Constructive Discharge

In: Business and Management

Submitted By vsauter
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Constructive Discharge: After conducting research on Title VII of the Civil Rights Act of 1964, it is important to understand the legal concept, “Constructive Discharge”, as it is extremely relevant to the employee’s claim. Constructive discharge is when an employee resigns from a job, claiming that the employer has made it impossible for the employee to continue working for the company. Because the resignation is not truly voluntary, it is considered termination or firing. In order to establish a constructive discharge claim, the employee must show reasonable evidence that the discharge occurred, also known as “prima facie”. To show prima facie, the plaintiff must show the following factors occurred: 1. The employee resigned directly because of a change in working condition or policy implemented by the employer (Niznik, 2012). 2. There was a “cause and effect” relationship between the resignation and the change in working condition or policy; both must have occurred within reasonable time of each other (Niznik ,2012). 3. Any reasonable employee would resign under the same circumstances because the change in policy or working condition was unbearable (Niznik ,2012). 4. The resignation was predictable – the employer intentionally implemented the change, knowing any reasonable would quit (Niznik ,2012).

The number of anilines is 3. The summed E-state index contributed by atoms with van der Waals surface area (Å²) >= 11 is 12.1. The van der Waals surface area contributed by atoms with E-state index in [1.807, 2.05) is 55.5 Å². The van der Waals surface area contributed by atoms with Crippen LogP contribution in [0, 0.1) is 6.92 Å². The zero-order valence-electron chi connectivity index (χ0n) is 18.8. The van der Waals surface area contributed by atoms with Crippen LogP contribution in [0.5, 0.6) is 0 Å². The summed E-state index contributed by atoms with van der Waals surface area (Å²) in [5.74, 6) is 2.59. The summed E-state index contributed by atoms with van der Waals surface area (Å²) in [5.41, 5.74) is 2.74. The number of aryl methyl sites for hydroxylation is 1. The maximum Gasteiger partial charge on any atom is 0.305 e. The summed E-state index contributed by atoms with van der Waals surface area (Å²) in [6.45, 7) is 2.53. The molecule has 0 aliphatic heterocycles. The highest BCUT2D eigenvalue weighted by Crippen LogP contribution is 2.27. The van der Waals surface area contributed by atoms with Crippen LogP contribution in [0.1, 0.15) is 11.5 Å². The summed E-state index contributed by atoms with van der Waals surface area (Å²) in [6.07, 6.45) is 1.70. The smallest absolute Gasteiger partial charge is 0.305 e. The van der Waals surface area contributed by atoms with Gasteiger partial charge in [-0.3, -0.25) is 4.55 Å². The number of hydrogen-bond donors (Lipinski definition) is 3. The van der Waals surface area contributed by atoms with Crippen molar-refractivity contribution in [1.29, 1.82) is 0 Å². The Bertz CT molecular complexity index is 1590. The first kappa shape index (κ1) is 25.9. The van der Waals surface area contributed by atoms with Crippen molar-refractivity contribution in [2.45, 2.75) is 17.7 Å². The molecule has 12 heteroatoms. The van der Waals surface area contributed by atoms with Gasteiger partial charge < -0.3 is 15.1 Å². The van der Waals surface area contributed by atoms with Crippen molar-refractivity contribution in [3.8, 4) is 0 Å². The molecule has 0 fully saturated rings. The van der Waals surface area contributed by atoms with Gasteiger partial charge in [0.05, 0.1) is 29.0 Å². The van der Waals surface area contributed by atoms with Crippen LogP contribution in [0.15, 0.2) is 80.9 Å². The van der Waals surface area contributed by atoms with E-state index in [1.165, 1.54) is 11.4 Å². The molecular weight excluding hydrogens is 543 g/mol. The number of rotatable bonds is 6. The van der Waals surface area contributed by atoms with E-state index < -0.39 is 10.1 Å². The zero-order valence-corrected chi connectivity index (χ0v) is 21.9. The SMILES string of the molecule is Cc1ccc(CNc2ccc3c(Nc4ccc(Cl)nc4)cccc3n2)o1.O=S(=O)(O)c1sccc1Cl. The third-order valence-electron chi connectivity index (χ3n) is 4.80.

Although the employee can prove factors #1 & 2 occurred, it would be extremely difficult for the employee to prove that any other “reasonable” employee would resign because of the new policy (#3). Additionally, the company could not predict the employee would resign, nor would the company intentionally implement a policy to force an employee to quit (#4).

Applying Title VII of the Civil Rights Act of 1964

Title VII of the Civil Rights Act of 1964 is relevant to the scenario because the employee, or the “Plaintiff”, is alleging that…...

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